Imperial Church of the Pantheon
Origin and History
- Began as a splinter-cult out of the old, traditional forms of worship
- Officially recognized by the Old Empire 1500ya
- Very old rivalry with the Druids for influence
- Schism in the Old Empire at the formation of the Church regarding the worship of the whole Pantheon in the same temple (polytheism vs henotheism); the church in Tyrantium still follows the old way, and does not recognize the Pontiff
- Ecclesia gifted to the Church by Überland
- The Holy City in Ecclesia
- Archdistricts (per Duchy; =archdiocese)
- Districts (per County; =diocese)
- Patronships (per Holding; =parish)
- Holy Sites
- His Holiness, Pontiff X; =Pope
- His Eminence, Heirant X, Archvicar of X; =Cardinal
- His Grace, Archvicar X, Archvicar of X; =Archbishop
- His Lordship, Vicar X, (Lord) Vicar of X; =Bishop
- Patron/Matron X, Patron/Matron of X; priest
- Brother/Sister X; members of religious orders under vows (both monastic and non-monastic) who are not priests
- Brothers taking up arms to protect the helpless—Church's version of the Heroes' Guild (and easy way to get troublesome lay-brothers out of the way)
See the Pantheon
Unlike the old ways, whose worshipers are looked down upon by members of the Imperial Church as unrefined, the Faith is based on a number of holy texts and complex social rules. The central holy text of the religion is The Holy Scripture. The Faith of the Pantheon has an organized clergy with a complex internal hierarchy. Both men and women can be priests of the Pantheon.
The head of the Faith is known as the Pontiff, who resides at the headquarters of the Church of the Pantheon, the Great Cathedral of St. Paius, which is located in the Holy City in Ecclesia. It is a position of supreme authority within the church, but somewhat limited power outside of the religion, varying from region to region. Unofficially, the position does carry a high degree of social influence, though under weak Pontiffs the position itself is prone to manipulation by secular political leaders. An individual who becomes Pontiff is supposed to leave behind their original name when taking such a holy office.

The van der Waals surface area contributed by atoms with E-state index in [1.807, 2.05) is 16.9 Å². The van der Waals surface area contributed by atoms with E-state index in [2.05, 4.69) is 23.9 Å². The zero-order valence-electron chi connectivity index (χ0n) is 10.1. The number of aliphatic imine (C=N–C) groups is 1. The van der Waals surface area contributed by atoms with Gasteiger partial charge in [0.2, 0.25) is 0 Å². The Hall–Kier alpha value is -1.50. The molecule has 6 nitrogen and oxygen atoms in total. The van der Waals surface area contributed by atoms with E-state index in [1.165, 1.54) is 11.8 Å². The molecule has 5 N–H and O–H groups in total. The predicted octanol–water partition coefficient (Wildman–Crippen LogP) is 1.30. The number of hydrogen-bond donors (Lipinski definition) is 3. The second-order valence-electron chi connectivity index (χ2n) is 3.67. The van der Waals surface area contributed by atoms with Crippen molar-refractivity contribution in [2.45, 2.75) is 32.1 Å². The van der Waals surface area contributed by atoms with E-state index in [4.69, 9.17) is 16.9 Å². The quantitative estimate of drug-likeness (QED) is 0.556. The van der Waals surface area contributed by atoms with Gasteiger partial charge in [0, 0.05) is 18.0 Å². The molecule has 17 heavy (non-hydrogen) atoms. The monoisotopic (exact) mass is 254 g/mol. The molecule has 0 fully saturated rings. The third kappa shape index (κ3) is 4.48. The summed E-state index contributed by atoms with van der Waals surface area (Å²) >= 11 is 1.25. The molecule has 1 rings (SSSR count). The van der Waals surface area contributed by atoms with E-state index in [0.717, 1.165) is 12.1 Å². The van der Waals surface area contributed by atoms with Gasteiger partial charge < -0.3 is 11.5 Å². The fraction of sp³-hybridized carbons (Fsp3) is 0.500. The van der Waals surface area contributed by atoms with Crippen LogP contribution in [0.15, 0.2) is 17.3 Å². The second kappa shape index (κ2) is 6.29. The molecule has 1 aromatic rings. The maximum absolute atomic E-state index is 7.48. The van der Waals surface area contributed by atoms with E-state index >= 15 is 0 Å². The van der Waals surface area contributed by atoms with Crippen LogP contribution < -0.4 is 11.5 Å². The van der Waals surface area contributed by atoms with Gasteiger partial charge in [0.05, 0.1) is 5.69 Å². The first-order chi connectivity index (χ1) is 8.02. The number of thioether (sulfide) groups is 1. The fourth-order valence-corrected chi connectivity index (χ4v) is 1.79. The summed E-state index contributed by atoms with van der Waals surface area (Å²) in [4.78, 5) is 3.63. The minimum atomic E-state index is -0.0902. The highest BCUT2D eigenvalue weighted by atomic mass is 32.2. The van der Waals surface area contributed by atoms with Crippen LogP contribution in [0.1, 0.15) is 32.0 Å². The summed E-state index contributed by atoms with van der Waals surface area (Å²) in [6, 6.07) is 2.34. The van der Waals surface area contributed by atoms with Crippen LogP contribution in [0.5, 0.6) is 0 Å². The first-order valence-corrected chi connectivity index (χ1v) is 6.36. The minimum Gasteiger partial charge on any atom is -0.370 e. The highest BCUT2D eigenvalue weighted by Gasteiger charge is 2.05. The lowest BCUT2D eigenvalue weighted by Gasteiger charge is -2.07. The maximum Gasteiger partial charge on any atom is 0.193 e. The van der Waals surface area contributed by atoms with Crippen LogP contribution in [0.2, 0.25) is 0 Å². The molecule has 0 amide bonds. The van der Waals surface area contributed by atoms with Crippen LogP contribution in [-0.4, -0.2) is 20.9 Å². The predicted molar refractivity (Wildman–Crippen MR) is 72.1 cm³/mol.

The ruling council of the Faith is known as the Conclave, who meet regularly at the Great Cathedral. The Conclave is made up of the Heirants, who rank just below the Pontiff and are chosen from among the Archvicars of the Faith; they are responsible for electing a new Pontiff when the current one dies. The Pontiff is usually elected from among the Heirants themselves, though this is not an official requirement. In theory, the Conclave is supposed to select the Pontiff without outside interference. Oftentimes, however, powerful political factions or individuals can influence the Conclave to elect their preferred candidate.
Archvicars, the ecclesiastical equivalent of a duc, answer directly to the Pontiff, and are appointed from among the vicars within the archdistrict to oversee the others. Vicars are the ecclesiastical equivalent of an arl or conte, and rule the district from cathedrals in important holdings, overseeing the local patronships. Vicars and archvicars who are also sworn vassals to a secular liege are referred to as Lord-Vicar or Lord-Archvicar.
Patrons oversee the local village, town, or city churches. They preside over religious ceremonies such as weddings. They have taken vows of celibacy, and often take important positions in a noble's household, attending the local chapels at castles and keeps. In contrast, female clergy are known as matrons, also sworn to celibacy, sometimes serving noble houses as governesses and tutors to the daughters of lords, teaching them in matters of etiquette and history and activities such as sewing. Matrons dress in humble clothing, the color varying, normally a subdued shade, with their hair concealed.
- Actually Polytheistic, which is unusual in Clichéa
- Sign of the Nine: With three fingers trace a triangle from forehead, to left shoulder, to right shoulder
- Nine Sacraments: =?
- Members of the clergy of Rank 0+ enjoy legal immunities, free passage, claim to hospitality at chapterhouses, ecclesiastical rights.
- Church has total, separate authority to regulate religious matters (sometimes contested by secular rulers)
- Typical Benedictine-types
- Founder: St. Monastus
- Itinerant monks (=friars)
- Founder: St. Mendicus
- Founder: St. Cudgel
Rumor Has It…
Behind the Scenes
- Obvious Catholicism ripoff is obvious